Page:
MEAN vs Meteor: What are the differences?
MEAN and Meteor can be primarily classified as "Frameworks (Full Stack)" tools.
MEAN and Meteor are both open source tools. Meteor with 41.2K GitHub stars and 5.03K forks on GitHub appears to be more popular than MEAN with 11.8K GitHub stars and 3.57K GitHub forks.
According to the StackShare community, Meteor has a broader approval, being mentioned in 195 company stacks & 156 developers stacks; compared to MEAN, which is listed in 37 company stacks and 24 developer stacks.
What is MEAN?
What is Meteor?
Want advice about which of these to choose?Ask the StackShare community!
What are the cons of using MEAN?
I discovered Meteor thanks to my daughter who used it for a project at MIT. I was amazed at how much she had built in such a short time. I had also been trying to figure out how to build a browser-based crypto app so I jumped into Meteor and had an MVP for cloak.ly in a few short months starting from nothing. Learning Meteor really alters what you perceive as easy and difficult in full-stack development. It has an amazing ability to simplify your thinking and your code. Community support in terms of packages is outstanding as well which saves tremendous time. The quality of the software is outstanding with very few regressions cropping up during their frequent releases.
Being at the bleeding edge of the js community does have its downsides however. While early Meteor (with Blaze/handlebars templates) was exceedingly simple, Meteor have had to introduce support for both angular and react. In combination with the move to ECMAscript this has resulted in a lot of work for developers to just keep up with the evolution of the platform. Someone who was an expert 6 months ago might quickly find themselves being a newb again. If you're someone who doesn't like change you may want to stick to jQuery.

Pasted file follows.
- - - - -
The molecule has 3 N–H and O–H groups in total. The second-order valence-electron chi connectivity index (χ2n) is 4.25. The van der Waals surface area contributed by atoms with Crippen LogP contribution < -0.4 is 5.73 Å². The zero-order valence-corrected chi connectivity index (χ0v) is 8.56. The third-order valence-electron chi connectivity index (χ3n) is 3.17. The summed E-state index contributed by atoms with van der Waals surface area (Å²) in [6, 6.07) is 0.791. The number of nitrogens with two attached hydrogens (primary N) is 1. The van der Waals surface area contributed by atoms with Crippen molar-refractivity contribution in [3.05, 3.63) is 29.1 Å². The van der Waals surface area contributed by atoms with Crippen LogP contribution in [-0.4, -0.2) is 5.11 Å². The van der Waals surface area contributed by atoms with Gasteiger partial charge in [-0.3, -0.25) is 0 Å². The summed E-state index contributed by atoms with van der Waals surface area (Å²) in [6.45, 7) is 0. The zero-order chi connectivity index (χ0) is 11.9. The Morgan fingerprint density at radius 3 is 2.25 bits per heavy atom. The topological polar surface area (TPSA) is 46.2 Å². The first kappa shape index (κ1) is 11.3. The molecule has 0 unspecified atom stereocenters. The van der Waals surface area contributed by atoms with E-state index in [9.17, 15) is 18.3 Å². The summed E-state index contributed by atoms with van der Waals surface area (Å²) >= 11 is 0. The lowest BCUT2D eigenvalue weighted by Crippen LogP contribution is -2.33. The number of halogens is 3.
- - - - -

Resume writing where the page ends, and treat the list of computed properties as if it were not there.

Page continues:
Living in the bay area I have the luxury of being able to attend Meteor events frequently. Having met many members of the MDG team, I have tremendous confidence in the future of the platform. This is a very solid group with a rare combination of broad vision and excellent execution.
Meteor is my favorite framework. It makes everything fun. Syncing data across devices is really easy and you don't have to mess around with sockets at all. You can insert data into the database on the client. There's tons of security options. There's over 3000 packages on the packaging system. Instant iOS and Android apps. Amazing, reactive routing. Free hosting. Easy deployment with Meteor Up. What's not to like?
Meteor is so powerful and flexible. I love it. In the near future, it will be the top-used framework.
I found mean.io just smooth, fun, orginized and just work out-of-the-box.
We have gone "all in" on Meteor and I recommend you do to.
MongoDB is a solid NoSQL store. Angular.js is being vetted as a potential front-end framework for the website (though it may ultimately not be used for the non-app site). Everything is running on node.js and hosted via an Express.js web server (though we are looking into Koa.js as it is the official successor to Express.js)
Without Meteor cloak.ly could not have been built as quickly by such a small team. Meteor was instrumental to getting an MVP up quickly and dealing with the complexities of browser-based encryption.
FULL STACK ( preferred if;at all possible! ). Any "NEW" project (all me) I am tasked with I try to sketch it out with MEAN in mind first and then will tweak or stray from the 'plan' when necessary
Built on Node.js, Meteor's real time reactivity and its wide package ecosystem allows us to quickly prototype and build apps in a lean way
We've been doing all new development in Meteor for the past couple years. We've had Meteor apps in production since version 0.6